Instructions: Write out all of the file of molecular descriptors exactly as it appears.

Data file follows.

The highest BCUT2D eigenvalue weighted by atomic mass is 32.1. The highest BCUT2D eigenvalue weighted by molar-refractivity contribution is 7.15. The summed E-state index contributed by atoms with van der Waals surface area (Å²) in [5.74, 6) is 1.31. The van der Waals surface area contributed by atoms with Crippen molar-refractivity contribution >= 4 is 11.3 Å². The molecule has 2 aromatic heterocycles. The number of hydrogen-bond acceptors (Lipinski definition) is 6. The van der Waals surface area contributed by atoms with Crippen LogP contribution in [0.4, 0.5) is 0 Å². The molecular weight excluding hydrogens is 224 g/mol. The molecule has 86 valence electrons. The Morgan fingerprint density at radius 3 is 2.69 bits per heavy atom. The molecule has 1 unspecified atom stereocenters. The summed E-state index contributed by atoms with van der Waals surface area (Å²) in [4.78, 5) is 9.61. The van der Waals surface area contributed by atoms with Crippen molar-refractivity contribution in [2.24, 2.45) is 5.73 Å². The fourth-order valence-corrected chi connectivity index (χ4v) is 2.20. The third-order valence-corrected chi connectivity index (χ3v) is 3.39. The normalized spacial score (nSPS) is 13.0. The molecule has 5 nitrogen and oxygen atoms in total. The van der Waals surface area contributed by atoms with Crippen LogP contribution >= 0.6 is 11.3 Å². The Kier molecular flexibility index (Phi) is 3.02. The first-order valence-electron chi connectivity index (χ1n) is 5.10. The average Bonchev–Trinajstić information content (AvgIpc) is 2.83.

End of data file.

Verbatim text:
The highest BCUT2D eigenvalue weighted by atomic mass is 32.1. The highest BCUT2D eigenvalue weighted by molar-refractivity contribution is 7.15. The summed E-state index contributed by atoms with van der Waals surface area (Å²) in [5.74, 6) is 1.31. The van der Waals surface area contributed by atoms with Crippen molar-refractivity contribution >= 4 is 11.3 Å². The molecule has 2 aromatic heterocycles. The number of hydrogen-bond acceptors (Lipinski definition) is 6. The van der Waals surface area contributed by atoms with Crippen LogP contribution in [0.4, 0.5) is 0 Å². The molecular weight excluding hydrogens is 224 g/mol. The molecule has 86 valence electrons. The Morgan fingerprint density at radius 3 is 2.69 bits per heavy atom. The molecule has 1 unspecified atom stereocenters. The summed E-state index contributed by atoms with van der Waals surface area (Å²) in [4.78, 5) is 9.61. The van der Waals surface area contributed by atoms with Crippen molar-refractivity contribution in [2.24, 2.45) is 5.73 Å². The fourth-order valence-corrected chi connectivity index (χ4v) is 2.20. The third-order valence-corrected chi connectivity index (χ3v) is 3.39. The normalized spacial score (nSPS) is 13.0. The molecule has 5 nitrogen and oxygen atoms in total. The van der Waals surface area contributed by atoms with Crippen LogP contribution >= 0.6 is 11.3 Å². The Kier molecular flexibility index (Phi) is 3.02. The first-order valence-electron chi connectivity index (χ1n) is 5.10. The average Bonchev–Trinajstić information content (AvgIpc) is 2.83.